Broody hen in cold weather

The eggs have begun hatching! To my inexperienced self this is such a surprise! Our broody hen, Not Blanch, went broody in the beginning of October when temperatures started dipping down in the low 40s from time to time at night. We had a number of cold rainy days, as mentioned in the previous post about Moving a Broody Hen. Not only did it seem to me that the weather was working against our broody buff orpington, we worried that having to move her and her nest would disrupt the process enough to break her of her broodiness.

On day 21 of incubation, the typical time it takes to hatch an egg, I was away at work and expected to get a call that the eggs had begun hatching. We’ve been dodging rain and wind storms since Not Blanch went broody and this was finally expected to be a nice couple of days when the chicks were due. Day 21 came and went and no changes, the same with day 22. I was beginning to expect the worst, with the all the adversity Not Blanch and her eggs had endured, but still tried to remain hopeful that one or two would hatch.

Day 23- another rain storm was on the way. We were gone in the morning and upon returning around lunch time, I was certain I saw a little dark ball in front of our broody hen. It was dark inside the brooding cage and with all the shadows I couldn’t be sure. By the time I retrieved a flashlight, Not Blanch had repositioned and the dark mass was gone.
I checked back a little while later and was so gleefully surprised to see two chicks!



It was getting darker and colder by the minute and when I felt we couldn’t wait any longer, we moved our broody hen and her eggs and hatchlings into our mudroom for more cover. At this point we realized that she had already hatched out 6 chicks. We had prepared our kids’ shallow swimming pool with some wood shaving bedding and the food and water dispensers. After a bit of observation I decided to add an inch of our clay dirt/small rocks under the wood shavings so mother hen could get traction to reposition. Her feet seemed to be sliding out sideways and she seemed to struggle a bit. After this change, all looked comfy.


Day 23 through 25 the eggs continued to hatch. We now have THIRTEEN beautiful buff orpington black australorp cross chicks.

This is our Black Australorp rooster.

Our focus, now that the chicks have hatched, has shifted to preparing a small coop and covered run for Not Blanch and her babies. We don’t want to separate them to allow for the babies to stay in the mudroom and a mudroom is no place for a full grown chicken! I’ve learned that buff orpingtons have a reputation of being broody and motherly and Not Blanch has proven this to be true so far. She is nothing short of a dutiful, protective mother and I have all the confidence that she will keep her chicks safe outdoors if we provide a coop and covered run.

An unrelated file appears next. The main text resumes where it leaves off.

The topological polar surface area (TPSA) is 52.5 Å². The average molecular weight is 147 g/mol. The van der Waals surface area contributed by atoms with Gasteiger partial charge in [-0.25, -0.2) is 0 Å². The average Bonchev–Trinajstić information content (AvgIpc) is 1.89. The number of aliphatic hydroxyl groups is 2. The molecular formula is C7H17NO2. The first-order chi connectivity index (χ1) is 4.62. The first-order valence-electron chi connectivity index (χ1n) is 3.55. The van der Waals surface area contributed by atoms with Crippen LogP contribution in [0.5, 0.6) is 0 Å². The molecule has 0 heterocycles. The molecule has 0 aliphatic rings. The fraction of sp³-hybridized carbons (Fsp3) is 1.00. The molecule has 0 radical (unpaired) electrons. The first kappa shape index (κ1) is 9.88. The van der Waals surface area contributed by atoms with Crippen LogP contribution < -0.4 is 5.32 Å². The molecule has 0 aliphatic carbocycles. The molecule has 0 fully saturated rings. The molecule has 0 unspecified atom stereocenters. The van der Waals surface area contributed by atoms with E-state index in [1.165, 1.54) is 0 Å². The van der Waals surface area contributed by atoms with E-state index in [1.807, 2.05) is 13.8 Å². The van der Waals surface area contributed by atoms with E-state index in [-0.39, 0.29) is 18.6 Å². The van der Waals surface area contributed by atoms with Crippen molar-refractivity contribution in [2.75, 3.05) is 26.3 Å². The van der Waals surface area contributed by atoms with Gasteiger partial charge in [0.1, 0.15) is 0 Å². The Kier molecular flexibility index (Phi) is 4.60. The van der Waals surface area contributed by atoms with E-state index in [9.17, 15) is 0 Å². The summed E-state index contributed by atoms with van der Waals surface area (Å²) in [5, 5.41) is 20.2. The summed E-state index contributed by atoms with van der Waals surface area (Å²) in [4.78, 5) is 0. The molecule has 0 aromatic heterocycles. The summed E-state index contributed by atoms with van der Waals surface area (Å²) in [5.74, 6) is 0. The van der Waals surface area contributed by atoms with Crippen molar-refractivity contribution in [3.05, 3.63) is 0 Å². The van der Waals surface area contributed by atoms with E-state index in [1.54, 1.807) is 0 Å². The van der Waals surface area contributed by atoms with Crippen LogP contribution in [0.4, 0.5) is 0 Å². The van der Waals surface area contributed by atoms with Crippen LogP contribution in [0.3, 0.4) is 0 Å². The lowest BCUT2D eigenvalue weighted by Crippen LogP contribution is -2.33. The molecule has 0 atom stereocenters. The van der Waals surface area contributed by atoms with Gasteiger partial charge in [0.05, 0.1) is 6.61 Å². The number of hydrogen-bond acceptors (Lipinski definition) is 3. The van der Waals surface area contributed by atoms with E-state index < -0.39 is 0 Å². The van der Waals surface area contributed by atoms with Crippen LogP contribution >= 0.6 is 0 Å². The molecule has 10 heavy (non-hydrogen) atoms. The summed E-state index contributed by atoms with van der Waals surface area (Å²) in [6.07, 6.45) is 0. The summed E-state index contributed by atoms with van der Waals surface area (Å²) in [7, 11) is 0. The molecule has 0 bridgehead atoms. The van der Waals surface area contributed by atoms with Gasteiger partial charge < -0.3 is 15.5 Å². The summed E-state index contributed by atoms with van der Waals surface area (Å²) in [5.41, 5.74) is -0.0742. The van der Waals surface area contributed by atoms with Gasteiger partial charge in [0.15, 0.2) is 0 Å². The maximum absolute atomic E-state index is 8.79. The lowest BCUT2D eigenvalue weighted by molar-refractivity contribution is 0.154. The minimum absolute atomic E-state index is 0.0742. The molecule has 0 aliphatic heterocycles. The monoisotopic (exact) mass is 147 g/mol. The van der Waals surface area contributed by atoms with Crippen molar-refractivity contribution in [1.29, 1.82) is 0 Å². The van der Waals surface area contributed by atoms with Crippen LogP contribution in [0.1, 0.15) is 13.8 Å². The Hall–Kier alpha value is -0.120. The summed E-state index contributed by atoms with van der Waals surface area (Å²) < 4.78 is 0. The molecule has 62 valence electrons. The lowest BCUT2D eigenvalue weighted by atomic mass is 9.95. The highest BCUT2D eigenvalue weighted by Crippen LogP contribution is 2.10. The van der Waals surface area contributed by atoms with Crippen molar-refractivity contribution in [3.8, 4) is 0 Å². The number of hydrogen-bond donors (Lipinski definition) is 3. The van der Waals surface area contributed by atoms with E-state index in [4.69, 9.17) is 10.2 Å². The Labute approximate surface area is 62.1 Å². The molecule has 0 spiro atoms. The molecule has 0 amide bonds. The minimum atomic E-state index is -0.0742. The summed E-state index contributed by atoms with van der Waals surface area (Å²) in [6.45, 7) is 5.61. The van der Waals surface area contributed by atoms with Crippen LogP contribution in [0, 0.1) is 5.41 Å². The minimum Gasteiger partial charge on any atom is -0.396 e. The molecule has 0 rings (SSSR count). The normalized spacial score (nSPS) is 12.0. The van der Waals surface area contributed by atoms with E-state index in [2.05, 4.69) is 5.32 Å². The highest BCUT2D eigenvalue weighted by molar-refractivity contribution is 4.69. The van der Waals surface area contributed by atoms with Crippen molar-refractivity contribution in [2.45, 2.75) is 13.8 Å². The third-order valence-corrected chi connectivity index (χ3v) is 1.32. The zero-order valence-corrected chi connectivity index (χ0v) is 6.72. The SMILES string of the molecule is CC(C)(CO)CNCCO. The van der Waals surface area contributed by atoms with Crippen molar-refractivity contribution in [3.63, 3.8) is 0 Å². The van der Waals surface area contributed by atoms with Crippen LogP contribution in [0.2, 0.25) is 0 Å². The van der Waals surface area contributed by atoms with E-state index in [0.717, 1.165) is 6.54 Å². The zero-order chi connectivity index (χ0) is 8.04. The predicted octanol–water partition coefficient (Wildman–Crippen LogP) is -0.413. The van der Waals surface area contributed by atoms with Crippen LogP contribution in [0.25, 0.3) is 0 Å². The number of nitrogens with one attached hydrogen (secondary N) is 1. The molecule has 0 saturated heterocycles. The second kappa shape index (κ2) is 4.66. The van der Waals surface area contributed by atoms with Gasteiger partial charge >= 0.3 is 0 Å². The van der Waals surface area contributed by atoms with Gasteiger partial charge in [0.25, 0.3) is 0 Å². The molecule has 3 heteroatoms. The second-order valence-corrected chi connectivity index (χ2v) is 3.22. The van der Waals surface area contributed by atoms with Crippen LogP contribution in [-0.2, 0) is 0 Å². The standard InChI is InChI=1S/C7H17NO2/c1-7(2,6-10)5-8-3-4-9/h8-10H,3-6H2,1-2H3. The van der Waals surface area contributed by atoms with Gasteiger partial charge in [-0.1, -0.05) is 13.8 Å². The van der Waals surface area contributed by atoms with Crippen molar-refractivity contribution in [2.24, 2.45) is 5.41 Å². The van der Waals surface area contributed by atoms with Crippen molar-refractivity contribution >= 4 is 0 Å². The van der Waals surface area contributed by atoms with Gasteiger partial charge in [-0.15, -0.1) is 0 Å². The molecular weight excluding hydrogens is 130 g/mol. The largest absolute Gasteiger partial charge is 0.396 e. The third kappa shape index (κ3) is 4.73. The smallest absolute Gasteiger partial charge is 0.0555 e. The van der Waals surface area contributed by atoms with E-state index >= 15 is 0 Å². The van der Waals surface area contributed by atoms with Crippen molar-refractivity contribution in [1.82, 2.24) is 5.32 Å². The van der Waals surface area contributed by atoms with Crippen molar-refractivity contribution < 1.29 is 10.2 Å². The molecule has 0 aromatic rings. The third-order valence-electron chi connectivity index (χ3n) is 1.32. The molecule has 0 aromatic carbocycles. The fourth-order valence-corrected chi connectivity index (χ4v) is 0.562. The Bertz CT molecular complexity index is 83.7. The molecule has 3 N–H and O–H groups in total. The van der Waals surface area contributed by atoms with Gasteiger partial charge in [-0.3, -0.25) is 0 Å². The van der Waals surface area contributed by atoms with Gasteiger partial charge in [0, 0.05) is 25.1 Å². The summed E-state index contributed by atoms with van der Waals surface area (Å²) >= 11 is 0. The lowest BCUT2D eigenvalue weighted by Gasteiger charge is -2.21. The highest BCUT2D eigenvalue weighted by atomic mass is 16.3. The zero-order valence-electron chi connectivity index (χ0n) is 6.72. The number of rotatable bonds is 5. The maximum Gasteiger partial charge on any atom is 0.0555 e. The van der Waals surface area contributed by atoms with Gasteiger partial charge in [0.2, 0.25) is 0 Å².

Our reason for not lumping the babies and mother in with the other hens and rooster is simply because we don’t want to stress anyone. I do believe Not Blanch is fierce enough to keep her children out of harms way, but thirteen is a lot to look after and I want to make her job as easy as reasonably possible.

For now, the thirteen chicks and mother hen will remain for a couple more days in the mudroom.

About Rhi

Rhi enjoys spending time with her family and working on the homestead. During spring and summer she is often found tending to her garden, and mini-orchard.

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  1. I have a hen that has been sitting for two weeks and all of a sudden she is letting the eggs alone during the day. The weather is cool and rainy and I am worried that she is going to kill the embryo before they hatch. The temperature is in the mid 60’s at this time. She had 13 eggs under her for so long. I have candled them and they have the veins and all show to be viable at this time. I noticed she is out again today. I have place some under another broody hen in the hopes to at least save some of them. Should I worry or just let her take care of it?

  2. Hi Peggy,
    Unfortunately there’s no way to know with certainty if it’s time to intervene or not.
    My opinion, based on our experience with 2 very different broody hens, is if you’re willing and able to take on the mother hen role and incubate the eggs then care for the hatchlings in a brooder until they graduate to living outside, intervene whenever you’d like.
    On the other hand, if you’re like us and need the mother hen to care for the chicks, cross your fingers and try not to stress too much while nature runs her course.
    I did get involved in our second broody hen’s process and wish I hadn’t. She was showing signs of lacking the strong mothering instincts during the sitting phase (she seemed uninterested, didn’t mind if I touched her eggs, didn’t recognize her clutch when I moved it to the broody coop) and ultimately turned out to be an inadequate mother. She left some partially hatched, otherwise healthy babies too long and they didn’t make it. This heartbreaking experience confirmed we won’t try to force the issue in the future if mom quits before eggs start hatching.
    Whatever you decide, I wish you the best and hope for lots of healthy chicks in your future. Keep us posted!

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